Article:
# Mathematics

### Poisson Distribution

Suppose that the number of cars that goes past the gates of Heathfield Secondary school in London, between 8.00 am and 8.15 am on a week day is 15. If this rate remains the same during the morning peak hours - - 8 am till 9 am - one can safely assume that the number of cars goes past the gate of this particular school between 8.15 am and 8.30 am as 15 as well. Moreover, the number of cars that goes past between, 8.15 am and 8.45 am can be assumed as 2 x 15 = 30 and between 8.15 am and 9.00 am as 3 x 15 = 45. In a situation of this kind, the parameter the number of cars going past the school in 15 minutes, can be a basis for a statistics model.
It is Poisson Distribution.

As you can see the parameter depends on the time interval - the greater the time interval , the greater the parameter. Similarly, the parameter can be confined to space as well. For instance, the number of bacteria in 5ml of water in a bucket, is a case in point - the greater the volume, the greater the number of bacteria.

In situations of this nature, the outcomes can be modelled by Poisson Distribution.

Poisson Distribution can be defined as follows:

#### X ~ Po(λ) P( X = r ) = e-λλr / r!

Is Poisson a true distribution?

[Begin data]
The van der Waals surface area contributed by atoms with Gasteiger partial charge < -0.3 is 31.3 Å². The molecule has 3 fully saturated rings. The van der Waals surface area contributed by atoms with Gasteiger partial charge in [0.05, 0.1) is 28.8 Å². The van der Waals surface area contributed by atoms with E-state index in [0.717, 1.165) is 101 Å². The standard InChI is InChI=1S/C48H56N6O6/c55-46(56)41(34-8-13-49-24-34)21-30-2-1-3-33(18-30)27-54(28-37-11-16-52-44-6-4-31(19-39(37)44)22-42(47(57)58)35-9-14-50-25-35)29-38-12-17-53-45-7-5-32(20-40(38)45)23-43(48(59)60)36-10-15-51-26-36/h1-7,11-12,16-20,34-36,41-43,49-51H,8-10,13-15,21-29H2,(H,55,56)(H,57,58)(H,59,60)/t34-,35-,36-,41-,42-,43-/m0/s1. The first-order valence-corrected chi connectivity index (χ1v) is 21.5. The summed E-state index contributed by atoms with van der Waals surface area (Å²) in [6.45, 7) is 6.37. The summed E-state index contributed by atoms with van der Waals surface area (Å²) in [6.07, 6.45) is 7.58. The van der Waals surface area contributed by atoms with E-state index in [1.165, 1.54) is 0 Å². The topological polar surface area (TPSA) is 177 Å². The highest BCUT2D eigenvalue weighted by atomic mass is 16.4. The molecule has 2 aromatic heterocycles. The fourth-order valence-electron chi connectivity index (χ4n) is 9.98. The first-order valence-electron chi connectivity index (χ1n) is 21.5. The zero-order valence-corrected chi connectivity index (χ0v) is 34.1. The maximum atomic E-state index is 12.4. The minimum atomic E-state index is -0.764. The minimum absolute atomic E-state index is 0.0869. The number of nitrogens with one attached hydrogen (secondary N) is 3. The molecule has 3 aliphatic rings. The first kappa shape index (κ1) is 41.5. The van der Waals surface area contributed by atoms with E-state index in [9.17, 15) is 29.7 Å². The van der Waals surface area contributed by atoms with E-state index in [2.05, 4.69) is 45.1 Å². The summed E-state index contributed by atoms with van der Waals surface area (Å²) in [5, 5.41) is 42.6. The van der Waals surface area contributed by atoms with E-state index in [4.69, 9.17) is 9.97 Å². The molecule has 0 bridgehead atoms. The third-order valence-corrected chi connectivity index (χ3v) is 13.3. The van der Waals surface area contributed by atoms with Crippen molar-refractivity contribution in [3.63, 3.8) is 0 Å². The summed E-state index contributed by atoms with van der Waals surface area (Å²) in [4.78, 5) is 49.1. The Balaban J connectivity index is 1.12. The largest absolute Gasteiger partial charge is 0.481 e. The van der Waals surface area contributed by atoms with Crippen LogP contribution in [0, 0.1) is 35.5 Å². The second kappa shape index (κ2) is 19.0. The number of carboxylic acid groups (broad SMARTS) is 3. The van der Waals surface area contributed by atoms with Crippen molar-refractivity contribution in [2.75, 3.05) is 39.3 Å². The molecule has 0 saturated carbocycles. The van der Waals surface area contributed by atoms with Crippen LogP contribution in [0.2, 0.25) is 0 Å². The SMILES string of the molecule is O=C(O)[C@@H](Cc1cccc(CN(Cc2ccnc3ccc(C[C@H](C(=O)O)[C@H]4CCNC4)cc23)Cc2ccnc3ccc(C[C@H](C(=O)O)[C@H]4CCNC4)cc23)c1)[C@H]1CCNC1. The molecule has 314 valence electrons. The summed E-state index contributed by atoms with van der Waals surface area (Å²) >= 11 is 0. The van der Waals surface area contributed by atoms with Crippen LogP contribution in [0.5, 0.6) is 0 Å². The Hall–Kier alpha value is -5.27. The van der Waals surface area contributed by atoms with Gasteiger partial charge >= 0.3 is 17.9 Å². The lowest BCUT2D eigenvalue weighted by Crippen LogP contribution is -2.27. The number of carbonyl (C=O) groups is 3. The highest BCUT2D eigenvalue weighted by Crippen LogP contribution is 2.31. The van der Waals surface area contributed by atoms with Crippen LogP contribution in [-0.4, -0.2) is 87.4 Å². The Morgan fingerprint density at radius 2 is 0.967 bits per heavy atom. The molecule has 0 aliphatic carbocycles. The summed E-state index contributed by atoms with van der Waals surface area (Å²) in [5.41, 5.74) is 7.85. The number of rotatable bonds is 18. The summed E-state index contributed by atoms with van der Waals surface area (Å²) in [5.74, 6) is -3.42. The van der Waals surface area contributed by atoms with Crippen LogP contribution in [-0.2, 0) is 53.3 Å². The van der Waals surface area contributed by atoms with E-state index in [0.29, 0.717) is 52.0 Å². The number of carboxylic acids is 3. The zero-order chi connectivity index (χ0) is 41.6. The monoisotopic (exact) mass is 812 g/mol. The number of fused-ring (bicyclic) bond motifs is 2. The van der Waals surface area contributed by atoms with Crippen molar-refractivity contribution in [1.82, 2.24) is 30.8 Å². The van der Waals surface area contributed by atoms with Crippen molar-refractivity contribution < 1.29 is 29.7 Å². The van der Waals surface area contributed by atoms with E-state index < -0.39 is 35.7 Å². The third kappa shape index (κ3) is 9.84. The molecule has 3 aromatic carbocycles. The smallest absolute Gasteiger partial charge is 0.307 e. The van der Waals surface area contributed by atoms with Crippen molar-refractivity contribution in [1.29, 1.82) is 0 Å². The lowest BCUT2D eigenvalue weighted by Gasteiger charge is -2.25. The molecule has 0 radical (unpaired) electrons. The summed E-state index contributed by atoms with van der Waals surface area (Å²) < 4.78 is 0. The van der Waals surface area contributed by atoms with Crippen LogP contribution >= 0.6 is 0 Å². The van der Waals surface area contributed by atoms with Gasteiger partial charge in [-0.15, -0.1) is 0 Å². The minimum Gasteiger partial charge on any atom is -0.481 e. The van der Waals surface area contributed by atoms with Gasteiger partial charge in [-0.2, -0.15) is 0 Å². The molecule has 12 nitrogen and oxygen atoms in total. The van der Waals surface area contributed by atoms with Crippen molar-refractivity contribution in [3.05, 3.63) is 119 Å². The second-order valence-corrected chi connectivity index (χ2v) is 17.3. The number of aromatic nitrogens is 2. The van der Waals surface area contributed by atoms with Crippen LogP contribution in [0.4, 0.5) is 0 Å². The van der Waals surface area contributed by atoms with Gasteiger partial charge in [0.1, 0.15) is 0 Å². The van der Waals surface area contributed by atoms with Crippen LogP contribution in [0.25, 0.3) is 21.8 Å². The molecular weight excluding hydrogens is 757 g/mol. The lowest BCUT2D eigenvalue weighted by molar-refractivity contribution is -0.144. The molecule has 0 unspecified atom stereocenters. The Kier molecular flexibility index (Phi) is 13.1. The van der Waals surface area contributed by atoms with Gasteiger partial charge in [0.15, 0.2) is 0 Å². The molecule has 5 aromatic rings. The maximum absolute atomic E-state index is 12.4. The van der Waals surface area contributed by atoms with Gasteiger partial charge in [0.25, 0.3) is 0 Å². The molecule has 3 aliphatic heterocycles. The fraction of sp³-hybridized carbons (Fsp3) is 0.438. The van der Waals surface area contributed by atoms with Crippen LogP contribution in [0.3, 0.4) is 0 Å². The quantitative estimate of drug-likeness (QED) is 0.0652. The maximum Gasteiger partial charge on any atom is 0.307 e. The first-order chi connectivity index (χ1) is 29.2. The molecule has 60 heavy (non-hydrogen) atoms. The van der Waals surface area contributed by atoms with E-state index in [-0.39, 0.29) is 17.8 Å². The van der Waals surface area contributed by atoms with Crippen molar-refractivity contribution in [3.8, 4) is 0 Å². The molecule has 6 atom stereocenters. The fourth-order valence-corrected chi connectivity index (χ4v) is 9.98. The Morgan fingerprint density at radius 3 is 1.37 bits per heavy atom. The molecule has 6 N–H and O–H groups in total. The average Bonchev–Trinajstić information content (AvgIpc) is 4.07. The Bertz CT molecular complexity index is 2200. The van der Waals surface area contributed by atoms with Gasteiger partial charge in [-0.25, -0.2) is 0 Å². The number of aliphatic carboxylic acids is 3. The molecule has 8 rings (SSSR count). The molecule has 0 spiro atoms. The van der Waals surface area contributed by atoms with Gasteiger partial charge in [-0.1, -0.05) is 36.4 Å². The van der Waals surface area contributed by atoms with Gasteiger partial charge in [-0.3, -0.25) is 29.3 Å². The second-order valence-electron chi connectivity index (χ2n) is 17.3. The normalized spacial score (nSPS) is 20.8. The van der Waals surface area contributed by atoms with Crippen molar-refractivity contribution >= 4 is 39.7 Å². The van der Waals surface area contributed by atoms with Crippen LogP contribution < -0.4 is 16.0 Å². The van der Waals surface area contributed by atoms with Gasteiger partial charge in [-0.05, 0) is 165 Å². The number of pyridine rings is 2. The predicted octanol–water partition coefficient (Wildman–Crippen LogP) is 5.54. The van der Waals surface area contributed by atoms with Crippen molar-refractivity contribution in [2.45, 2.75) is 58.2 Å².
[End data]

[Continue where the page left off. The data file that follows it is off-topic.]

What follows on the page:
Let's say the values of success - r - are 0, 1, 2, 3, 4, ...........n

So, the corresponding probabilities - eλr / r! - are eλ0 / 0!, eλ1 / 1!, eλ2 / 2!, eλ3 / 3! etc.
The following table summarizes the distribution:

tP(X = r)
0eλ0 / 0!
1eλ1 / 1!
2eλ2 / 2!
3eλ3 / 3!
neλn / n!

So, Σ (P X = r) = Σ eλr / r! = e[0/0!) + (λ1/1!) + .... + (λn/n!)] = e[eλ] = e0 = 1
[the purple part comes from the expansion of the exponential function, ex].

Since the sum of probabilities adds up to 1, this is a true probability distribution.

Check list for Poisson Distribution

1. The probability of a certain event is constant in an interval based on space or time.
2. The Poisson parameter is proportional to the length of the interval.

Situations where Poisson Distribution model does not work:

1. Modelling the number of cars going past a particular school during 8.30 am and 9.00 am on a week day and the at weekends - the parameter is not the same.
2. Modelling the number of bacteria in a bucket of water, when it is under observation with a certain anti-biotic - the parameter changes by the minute.

You can use the following calculator in the calculations of Poisson Distribution.

#### Poisson Calculator

 λ r P(x = r) P(x < = r)

E.g.1

The number of bacteria found in 5ml of water in a bucket is 8. Calculate the following probabilities:
1. Having not a single bacteria
2. Having exactly two bacteria
3. Having two or fewer bacteria
4. Having more than 3 bacteria
λ = 8
1. P(r = 0) = e-880 / 0! = 0.0003
2. P(r = 2) = e-882 / 2! = 0.0107
3. P(r < = 2) = e-880 / 0! + e-881 / 1! + e-882 / 2! = 0.0003 + 0.0027 + 0.0107 = 0.0137
4. P(r > 3) = 1- P(r < = 2) = 1- 0137 = 0.9863

E.g.2

When Angelina types in an article in Word, she makes, on average, 3 spelling mistakes in a single page. She has to type in an article consisting of 3 pages. Find the following probabilities:

1. Making no spelling mistakes in the whole article
2. Making just two mistakes
3. Making 2 or fewer mistakes
4. Making more than 3 mistakes

Since we are considering three pages - the new space - λ = 3 * 3= 9